Tidal race

Tidal race or tidal rapid is a natural occurrence whereby a fast-moving tide passes through a constriction, resulting in the formation of waves, eddies and hazardous currents. The constriction can be a passage where the sides narrow, for example the Gulf of Corryvreckan and the Saltstraumen maelstrom, or an underwater obstruction (a reef or rising seabed), such as is found at the Portland Race.

In extreme cases, such as Skookumchuck Narrows in British Columbia, through which tides can travel at more than 17 knots, very large whirlpools develop, which can be extremely hazardous to navigation.

Lunga and the Grey Dog
View to Lunga from Scarba, across Scotland's "Grey Dog" tidal race.

Notable tidal races

See also

  • Gut (coastal geography) – A narrow coastal body of water, a channel or strait, usually one that is subject to strong tidal currents, or a small creek
  • Rip current – Narrow current of water which moves directly away from the shore, cutting through the lines of breaking waves
  • Tidal bore – A water wave traveling upstream a river or narrow bay due to incoming tide


  1. ^ "Nature"
  2. ^ The-Bitches.co.uk
  3. ^ UK Riversguidebook
  4. ^ CanoeWales Archived 2014-09-11 at the Wayback Machine
  5. ^ "Bitches and Tides"
Current (stream)

A current, in a river or stream, is the flow of water influenced by gravity as the water moves downhill to reduce its potential energy. The current varies spatially as well as temporally within the stream, dependent upon the flow volume of water, stream gradient, and channel geometry. In tidal zones, the current in rivers and streams may reverse on the flood tide before resuming on the ebb tide.

Dalton's law

In chemistry and physics, Dalton's law (also called Dalton's law of partial pressures) states that in a mixture of non-reacting gases, the total pressure exerted is equal to the sum of the partial pressures of the individual gases. This empirical law was observed by John Dalton in 1801 and published in 1802. and is related to the ideal gas laws.

Dursey Island

Dursey Island (Irish: Baoi Bhéarra or Oileán Baoi) lies at the southwestern tip of the Beara Peninsula in the west of County Cork in Ireland. Dursey Island is 6.5 kilometres long and 1.5 kilometres wide. The island is separated from the mainland by a narrow stretch of water, Dursey Sound, which has a very strong tidal race, with the submerged Flag Rock close to the centre of the channel. The island has just six or so permanent residents, and is connected to the mainland by Ireland's only cable car. Dursey has no shops, pubs or restaurants. At one point there was a post office on the island; this has now closed

Falls of Lora

The Falls of Lora is a tidal race which forms at the mouth of Loch Etive when a particularly high tide runs out from the loch. They form white water rapids for two to five days either side of the spring tides.The falls of Lora are generated when the water level in the Firth of Lorn (i.e. the open sea) drops below the level of the water in Loch Etive as the tide goes out. As the seawater in Loch Etive pours out through the narrow mouth of the loch, it passes over a rocky shelf which causes the rapids to form. As the tide rises again there is a period of slack water when the levels are the same on either side. However, due to the narrow entrance to the Loch, the tide rises more quickly than the water can flow into the Loch. Thus there is still considerable turbulence at high tide caused by flow into the Loch. Thus, unlike most situations where slack water is at high and low tides, in the case of the Falls of Lora slack water occurs when the levels on either side are the same, not when the tidal change is at its least. As a result, the tidal range is much greater on the coast than it is inside the loch. A 3 metres (9.8 ft) range at Oban may produce only a 1.3 metres (4.3 ft) at Bonawe on the loch shore.The loch mouth is spanned by Connel Bridge.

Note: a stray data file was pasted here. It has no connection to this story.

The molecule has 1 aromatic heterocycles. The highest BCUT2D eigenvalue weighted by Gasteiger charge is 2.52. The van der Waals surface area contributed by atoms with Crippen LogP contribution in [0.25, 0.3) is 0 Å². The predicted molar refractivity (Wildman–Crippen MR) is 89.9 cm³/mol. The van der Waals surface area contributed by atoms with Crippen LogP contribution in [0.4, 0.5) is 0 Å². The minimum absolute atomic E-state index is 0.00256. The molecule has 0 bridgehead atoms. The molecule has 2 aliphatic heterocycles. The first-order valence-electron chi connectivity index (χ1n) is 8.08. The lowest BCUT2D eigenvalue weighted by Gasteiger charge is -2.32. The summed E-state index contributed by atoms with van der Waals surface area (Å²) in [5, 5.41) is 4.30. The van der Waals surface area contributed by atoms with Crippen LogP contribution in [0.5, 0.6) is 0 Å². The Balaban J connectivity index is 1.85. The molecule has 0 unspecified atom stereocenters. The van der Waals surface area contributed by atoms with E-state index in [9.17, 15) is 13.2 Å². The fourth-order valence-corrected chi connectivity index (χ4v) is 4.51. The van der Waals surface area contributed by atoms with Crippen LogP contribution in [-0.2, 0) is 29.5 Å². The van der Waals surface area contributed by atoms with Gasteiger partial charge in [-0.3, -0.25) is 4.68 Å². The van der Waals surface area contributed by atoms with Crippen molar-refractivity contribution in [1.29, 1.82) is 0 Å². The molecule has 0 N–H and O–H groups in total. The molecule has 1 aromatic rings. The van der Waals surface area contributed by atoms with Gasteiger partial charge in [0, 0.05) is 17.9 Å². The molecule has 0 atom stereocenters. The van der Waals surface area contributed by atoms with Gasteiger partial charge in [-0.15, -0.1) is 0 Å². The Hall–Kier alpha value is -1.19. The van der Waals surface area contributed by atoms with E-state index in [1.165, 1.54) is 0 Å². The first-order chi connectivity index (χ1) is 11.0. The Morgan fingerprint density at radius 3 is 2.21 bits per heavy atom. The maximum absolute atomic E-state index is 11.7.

The race is popular with white water kayakers and divers as well as tourists and photographers.

Gut (coastal geography)

A gut is a narrow coastal body of water, a channel or strait, usually one that is subject to strong tidal currents flowing back and forth. A gut may also be a small creek.

Holm of Skaw

The Holm of Skaw is a small islet off the northeast coast of the island of Unst.

It is just northeast of the settlement of Skaw.

The island is 57 feet (17 m) in height.

There is a lighthouse on the island.

Tidal currents are slack between Holm of Skaw and Herma Ness at high water, and the passage may be made by small boats.

The Skaw Röst, a dangerous tidal race, forms off the shore of the Holm of Skaw and Lamba Ness.

Inhaca Island

Inhaca Island (Ilha da Inhaca in Portuguese) is a subtropical island of Mozambique off the East African coast.

The 52 km2 (20 sq mi) island separates Maputo Bay (Baía de Maputo) to the west from the Indian Ocean off its eastern shores. The island's irregular coastline approaches mainland Machangulo Peninsula at Ponta Torres where a 500-metre-wide (1,600 ft) tidal race separates the two headlands. In administrative terms Inhaca is a municipal district of the municipality of Maputo, while the Machangulo peninsula is included under the Lubombo Transfrontier Conservation Area and is part of the district of Matutuíne, Maputo Province.